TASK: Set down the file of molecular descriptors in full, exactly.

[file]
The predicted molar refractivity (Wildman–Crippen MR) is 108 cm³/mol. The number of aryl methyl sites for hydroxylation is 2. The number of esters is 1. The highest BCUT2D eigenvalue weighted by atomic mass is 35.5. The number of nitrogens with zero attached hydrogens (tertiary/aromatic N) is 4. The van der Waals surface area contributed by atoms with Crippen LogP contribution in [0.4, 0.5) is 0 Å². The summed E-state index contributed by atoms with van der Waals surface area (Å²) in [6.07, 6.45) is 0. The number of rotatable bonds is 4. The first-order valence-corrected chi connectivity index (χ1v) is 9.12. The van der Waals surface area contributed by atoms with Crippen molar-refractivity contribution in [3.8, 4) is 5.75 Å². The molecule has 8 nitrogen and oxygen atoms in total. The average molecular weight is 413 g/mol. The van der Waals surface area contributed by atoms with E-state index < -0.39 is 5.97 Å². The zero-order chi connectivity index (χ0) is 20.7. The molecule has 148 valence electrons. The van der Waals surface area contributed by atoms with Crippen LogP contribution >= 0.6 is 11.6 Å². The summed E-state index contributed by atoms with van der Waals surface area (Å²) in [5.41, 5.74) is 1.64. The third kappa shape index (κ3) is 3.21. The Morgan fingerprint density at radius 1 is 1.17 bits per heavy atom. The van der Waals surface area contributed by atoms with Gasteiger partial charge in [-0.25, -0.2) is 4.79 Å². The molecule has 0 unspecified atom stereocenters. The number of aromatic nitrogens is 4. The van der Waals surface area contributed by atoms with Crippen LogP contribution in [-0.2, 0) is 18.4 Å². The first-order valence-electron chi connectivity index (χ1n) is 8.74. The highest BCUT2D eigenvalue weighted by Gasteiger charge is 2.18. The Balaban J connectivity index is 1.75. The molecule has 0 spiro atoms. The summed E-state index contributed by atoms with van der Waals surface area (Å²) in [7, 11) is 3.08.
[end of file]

The predicted molar refractivity (Wildman–Crippen MR) is 108 cm³/mol. The number of aryl methyl sites for hydroxylation is 2. The number of esters is 1. The highest BCUT2D eigenvalue weighted by atomic mass is 35.5. The number of nitrogens with zero attached hydrogens (tertiary/aromatic N) is 4. The van der Waals surface area contributed by atoms with Crippen LogP contribution in [0.4, 0.5) is 0 Å². The summed E-state index contributed by atoms with van der Waals surface area (Å²) in [6.07, 6.45) is 0. The number of rotatable bonds is 4. The first-order valence-corrected chi connectivity index (χ1v) is 9.12. The van der Waals surface area contributed by atoms with Crippen molar-refractivity contribution in [3.8, 4) is 5.75 Å². The molecule has 8 nitrogen and oxygen atoms in total. The average molecular weight is 413 g/mol. The van der Waals surface area contributed by atoms with E-state index < -0.39 is 5.97 Å². The zero-order chi connectivity index (χ0) is 20.7. The molecule has 148 valence electrons. The van der Waals surface area contributed by atoms with Crippen LogP contribution >= 0.6 is 11.6 Å². The summed E-state index contributed by atoms with van der Waals surface area (Å²) in [5.41, 5.74) is 1.64. The third kappa shape index (κ3) is 3.21. The Morgan fingerprint density at radius 1 is 1.17 bits per heavy atom. The van der Waals surface area contributed by atoms with Gasteiger partial charge in [-0.25, -0.2) is 4.79 Å². The molecule has 0 unspecified atom stereocenters. The number of aromatic nitrogens is 4. The van der Waals surface area contributed by atoms with Crippen LogP contribution in [-0.2, 0) is 18.4 Å². The first-order valence-electron chi connectivity index (χ1n) is 8.74. The highest BCUT2D eigenvalue weighted by Gasteiger charge is 2.18. The Balaban J connectivity index is 1.75. The molecule has 0 spiro atoms. The summed E-state index contributed by atoms with van der Waals surface area (Å²) in [7, 11) is 3.08.